COP21 Paris climate talks: China claims success on pollution goal
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China has achieved pollution reduction targets set five years ago with six months to spare, its environment minister said on Sunday as international leaders gather in Paris to negotiate reductions in emissions of greenhouse gases that cause dangerous global warming.
However, Chen Jining, environment minister, cautioned that China needed a further 30-50 per cent cut in pollutants in order to achieve a “substantial” improvement in its damaged air, soil and water, in a report carried by the state-run Xinhua news agency.
Beginning in 2010, China pledged to cut emissions of sulphur dioxide, nitrogen oxide and ammonia nitrogen as well as chemical oxygen demand (COD), a measure of organic pollutants in water.
The goals were incorporated in its 12th five-year plan, which concludes this year, and were primarily tackled by installing emissions-control equipment on power plants, steel mills and other major industrial facilities.
During those five years, choking air pollution has become a top source of discontent among China’s increasingly prosperous urban middle classes.
This month the northeastern city of Shenyang was blacked out by thick brown smog as the city’s heating boilers revved up at the same time, creating the worst recorded pollution in the country in two years.
On Sunday, Beijing raised its air pollution alert to “orange” for the first time in 13 months as the concentration of tiny particulates known as PM2.5 hit 300 on a scale in which 50 is considered dangerous to health.
Beijing has been enveloped by smog for most of November, following an unusually clear period that some attributed to a slowing economy.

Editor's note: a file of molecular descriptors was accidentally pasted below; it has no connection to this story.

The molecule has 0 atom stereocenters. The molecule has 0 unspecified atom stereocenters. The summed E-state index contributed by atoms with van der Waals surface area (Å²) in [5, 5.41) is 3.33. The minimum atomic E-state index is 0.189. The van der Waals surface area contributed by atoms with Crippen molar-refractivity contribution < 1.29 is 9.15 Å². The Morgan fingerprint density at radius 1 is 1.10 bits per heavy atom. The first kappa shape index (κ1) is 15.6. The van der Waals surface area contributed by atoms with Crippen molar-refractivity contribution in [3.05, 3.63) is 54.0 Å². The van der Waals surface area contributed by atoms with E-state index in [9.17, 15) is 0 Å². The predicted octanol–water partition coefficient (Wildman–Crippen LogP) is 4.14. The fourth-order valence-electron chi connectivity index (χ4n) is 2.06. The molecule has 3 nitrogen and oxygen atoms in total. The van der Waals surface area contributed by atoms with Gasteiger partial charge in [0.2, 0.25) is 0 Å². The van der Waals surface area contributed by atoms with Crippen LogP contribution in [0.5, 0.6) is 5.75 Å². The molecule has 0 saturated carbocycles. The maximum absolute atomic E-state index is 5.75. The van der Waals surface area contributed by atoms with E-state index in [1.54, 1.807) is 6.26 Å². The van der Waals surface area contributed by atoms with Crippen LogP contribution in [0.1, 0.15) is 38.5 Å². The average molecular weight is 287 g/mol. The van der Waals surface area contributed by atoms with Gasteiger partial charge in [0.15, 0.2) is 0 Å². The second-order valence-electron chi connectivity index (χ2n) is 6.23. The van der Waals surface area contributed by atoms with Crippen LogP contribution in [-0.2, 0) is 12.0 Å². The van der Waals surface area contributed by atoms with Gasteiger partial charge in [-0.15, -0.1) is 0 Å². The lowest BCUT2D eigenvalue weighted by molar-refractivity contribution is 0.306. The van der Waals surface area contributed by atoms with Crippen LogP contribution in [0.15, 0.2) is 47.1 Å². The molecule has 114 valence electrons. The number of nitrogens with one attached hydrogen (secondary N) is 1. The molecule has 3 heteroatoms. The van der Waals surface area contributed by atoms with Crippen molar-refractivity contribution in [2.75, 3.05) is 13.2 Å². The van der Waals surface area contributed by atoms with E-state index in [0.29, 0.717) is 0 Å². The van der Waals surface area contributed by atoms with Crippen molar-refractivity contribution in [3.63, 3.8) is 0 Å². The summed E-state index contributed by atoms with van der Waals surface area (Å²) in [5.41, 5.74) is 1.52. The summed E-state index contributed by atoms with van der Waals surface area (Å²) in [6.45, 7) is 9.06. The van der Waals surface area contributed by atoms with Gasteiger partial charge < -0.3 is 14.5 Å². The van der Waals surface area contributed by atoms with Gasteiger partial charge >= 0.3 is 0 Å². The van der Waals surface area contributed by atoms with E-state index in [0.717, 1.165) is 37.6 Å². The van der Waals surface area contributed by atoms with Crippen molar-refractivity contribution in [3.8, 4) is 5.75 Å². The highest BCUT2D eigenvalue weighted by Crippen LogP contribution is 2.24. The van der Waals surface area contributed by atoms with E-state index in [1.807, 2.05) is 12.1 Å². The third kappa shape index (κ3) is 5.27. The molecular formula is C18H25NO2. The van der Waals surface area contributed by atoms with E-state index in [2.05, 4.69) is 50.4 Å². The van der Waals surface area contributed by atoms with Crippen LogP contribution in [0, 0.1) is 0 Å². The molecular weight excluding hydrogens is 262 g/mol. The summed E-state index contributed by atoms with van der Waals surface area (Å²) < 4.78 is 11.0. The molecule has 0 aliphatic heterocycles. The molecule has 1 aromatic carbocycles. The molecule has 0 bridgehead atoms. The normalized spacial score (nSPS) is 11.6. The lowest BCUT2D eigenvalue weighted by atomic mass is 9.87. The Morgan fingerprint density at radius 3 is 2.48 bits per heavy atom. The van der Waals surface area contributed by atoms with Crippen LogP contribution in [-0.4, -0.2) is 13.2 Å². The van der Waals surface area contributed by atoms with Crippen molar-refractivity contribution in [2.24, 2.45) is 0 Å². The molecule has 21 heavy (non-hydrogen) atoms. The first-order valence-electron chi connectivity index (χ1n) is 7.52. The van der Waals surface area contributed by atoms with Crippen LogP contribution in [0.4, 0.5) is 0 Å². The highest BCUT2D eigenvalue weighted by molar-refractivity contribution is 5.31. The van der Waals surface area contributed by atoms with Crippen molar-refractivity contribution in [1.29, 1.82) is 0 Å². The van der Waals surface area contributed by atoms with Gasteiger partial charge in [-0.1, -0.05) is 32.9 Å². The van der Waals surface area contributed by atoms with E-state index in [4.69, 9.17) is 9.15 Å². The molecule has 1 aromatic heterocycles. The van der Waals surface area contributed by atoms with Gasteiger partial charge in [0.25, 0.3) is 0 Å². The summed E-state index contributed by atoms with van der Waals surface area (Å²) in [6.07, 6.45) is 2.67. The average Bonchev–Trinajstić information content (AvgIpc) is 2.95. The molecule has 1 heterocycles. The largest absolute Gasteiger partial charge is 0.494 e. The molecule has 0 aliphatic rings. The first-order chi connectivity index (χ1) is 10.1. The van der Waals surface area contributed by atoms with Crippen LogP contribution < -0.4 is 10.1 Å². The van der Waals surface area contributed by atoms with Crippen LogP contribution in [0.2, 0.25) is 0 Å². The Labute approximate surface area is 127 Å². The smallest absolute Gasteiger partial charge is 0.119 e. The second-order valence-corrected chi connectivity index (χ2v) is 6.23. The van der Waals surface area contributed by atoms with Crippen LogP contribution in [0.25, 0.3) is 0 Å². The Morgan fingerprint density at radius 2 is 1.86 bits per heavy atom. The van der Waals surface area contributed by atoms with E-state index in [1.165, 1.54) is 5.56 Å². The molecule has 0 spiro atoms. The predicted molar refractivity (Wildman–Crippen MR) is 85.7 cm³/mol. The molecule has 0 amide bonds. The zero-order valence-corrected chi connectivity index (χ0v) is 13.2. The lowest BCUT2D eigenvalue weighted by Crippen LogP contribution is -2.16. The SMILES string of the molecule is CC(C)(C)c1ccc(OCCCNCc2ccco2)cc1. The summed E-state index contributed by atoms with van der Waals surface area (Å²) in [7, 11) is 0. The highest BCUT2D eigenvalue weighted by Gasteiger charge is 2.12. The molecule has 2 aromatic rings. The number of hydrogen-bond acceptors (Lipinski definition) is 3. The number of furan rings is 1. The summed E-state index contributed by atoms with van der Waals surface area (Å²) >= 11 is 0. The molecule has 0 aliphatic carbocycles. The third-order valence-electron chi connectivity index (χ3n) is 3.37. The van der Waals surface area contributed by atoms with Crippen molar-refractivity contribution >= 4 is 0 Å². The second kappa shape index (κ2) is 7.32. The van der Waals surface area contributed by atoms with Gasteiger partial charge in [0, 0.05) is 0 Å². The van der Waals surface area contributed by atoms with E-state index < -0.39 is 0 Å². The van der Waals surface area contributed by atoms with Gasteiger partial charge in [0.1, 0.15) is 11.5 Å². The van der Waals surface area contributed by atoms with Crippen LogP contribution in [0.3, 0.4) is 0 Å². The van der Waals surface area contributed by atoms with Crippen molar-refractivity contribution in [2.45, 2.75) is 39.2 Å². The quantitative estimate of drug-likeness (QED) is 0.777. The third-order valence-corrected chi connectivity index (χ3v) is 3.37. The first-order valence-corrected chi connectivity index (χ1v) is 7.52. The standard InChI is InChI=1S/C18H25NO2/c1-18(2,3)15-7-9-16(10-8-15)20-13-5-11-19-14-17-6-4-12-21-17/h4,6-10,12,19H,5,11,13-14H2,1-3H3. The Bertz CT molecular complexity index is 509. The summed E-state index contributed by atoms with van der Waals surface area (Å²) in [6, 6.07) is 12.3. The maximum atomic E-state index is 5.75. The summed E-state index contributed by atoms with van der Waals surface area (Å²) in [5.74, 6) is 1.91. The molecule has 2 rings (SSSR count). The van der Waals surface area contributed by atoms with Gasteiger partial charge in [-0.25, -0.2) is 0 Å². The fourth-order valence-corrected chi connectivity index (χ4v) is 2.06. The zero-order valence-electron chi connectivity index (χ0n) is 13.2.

Mr Chen said 20m tonnes of major pollutants are still discharged every year in China, requiring further cuts.
The next five-year plan, which is being drafted amid heavy lobbying from state-owned companies hit by slowing economic growth, could also include targets for volatile organic compounds (VOCs), or organic chemicals that easily dissipate in the air, Xinhua said.
China estimates that its carbon emissions will peak around 2030, as economic growth slows and the economy matures enough to shift away from heavy, pollution-intensive industry. The calculation of the peak has been hailed as its primary commitment to the climate change talks in Paris next week.
Slowing economic growth has led some in China to argue that its peak could come sooner, meaning coal-fired power plants included in the upcoming five-year plan do not need to be built.
Others worry that policies to reduce the proportion of coal in the national energy mix lead to an unhealthy support for environmentally destructive dams and a too-quick rollout of nuclear power.
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